The weapon vanishes. Well. For a friendly gesture, that's certainly terrifying. And Asgard isn't in the Outer Lands after all. That implies - lots of things, none of them particularly reassuring, but he's not going to leave a friendly stranger to die in this weather. He honestly probably wouldn't leave an enemy to die in this weather. He's seen enough of that. "We're emigrating to the Outer Lands. My grandfather was born there but few among our host have ever been. It was abandoned when we left, but probably isn't now - I thought you were from one of the peoples there."
Headshake. "I'm afraid I know nothing of this realm."
"It doesn't have much to recommend it. Cold, hungry, and if you step in the wrong place you'll die. We lost thirteen people, recently, in an avalanche."
"I had noticed the first two features and the third has even less to recommend it. No one survived the collapse?"
"I'm not yet debilitating amounts of either. I arrived here only very recently. But the sympathy is appreciated."
"Well, I can't do it on my own, either, or I would likely be elsewhere by now. What is a Vala?"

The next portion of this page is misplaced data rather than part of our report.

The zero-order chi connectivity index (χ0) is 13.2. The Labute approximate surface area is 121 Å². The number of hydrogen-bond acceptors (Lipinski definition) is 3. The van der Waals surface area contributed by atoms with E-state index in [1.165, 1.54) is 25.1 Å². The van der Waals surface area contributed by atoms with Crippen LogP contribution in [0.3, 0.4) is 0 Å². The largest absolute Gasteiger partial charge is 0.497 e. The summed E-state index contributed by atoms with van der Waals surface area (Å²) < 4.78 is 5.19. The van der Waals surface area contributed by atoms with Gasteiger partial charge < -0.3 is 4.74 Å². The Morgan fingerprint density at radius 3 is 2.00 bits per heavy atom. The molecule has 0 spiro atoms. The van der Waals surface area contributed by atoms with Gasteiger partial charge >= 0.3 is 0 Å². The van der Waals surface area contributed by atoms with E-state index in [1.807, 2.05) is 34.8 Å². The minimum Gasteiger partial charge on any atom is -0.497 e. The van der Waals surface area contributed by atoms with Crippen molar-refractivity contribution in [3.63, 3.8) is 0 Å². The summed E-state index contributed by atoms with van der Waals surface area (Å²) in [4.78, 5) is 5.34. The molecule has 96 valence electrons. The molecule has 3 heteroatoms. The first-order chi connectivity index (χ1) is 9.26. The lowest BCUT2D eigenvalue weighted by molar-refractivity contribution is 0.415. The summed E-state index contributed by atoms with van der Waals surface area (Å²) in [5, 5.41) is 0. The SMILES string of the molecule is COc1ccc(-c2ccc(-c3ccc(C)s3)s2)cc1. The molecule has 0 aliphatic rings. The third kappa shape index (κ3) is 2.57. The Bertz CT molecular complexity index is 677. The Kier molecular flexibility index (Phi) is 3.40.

"Is it often that they want to interact with you?" wonders Loki lightly.
He tries to keep the regret out of his voice.
"We grew up with them," he says. "My cousins rode with Oromë, the Vala of the hunt, and his followers - lesser powers. My uncle studied metalworking under Aulë, the Vala of ores and stone and earthworks. My youngest brother spent a decade with Vána, she's Springtime, and recently there was a family dispute that was, uh, mediated by Manwë. He's in charge."
"Ah. Well, they have not visited Asgard to my recollection, but as I have not previously heard of this realm nor heard anyone else take credit for its invention I may as well presume it was they who made it. Complete, I take it, with inhospitable frozen wilderness."
"It is certainly that. And yet here I am and here you are, stuck in it."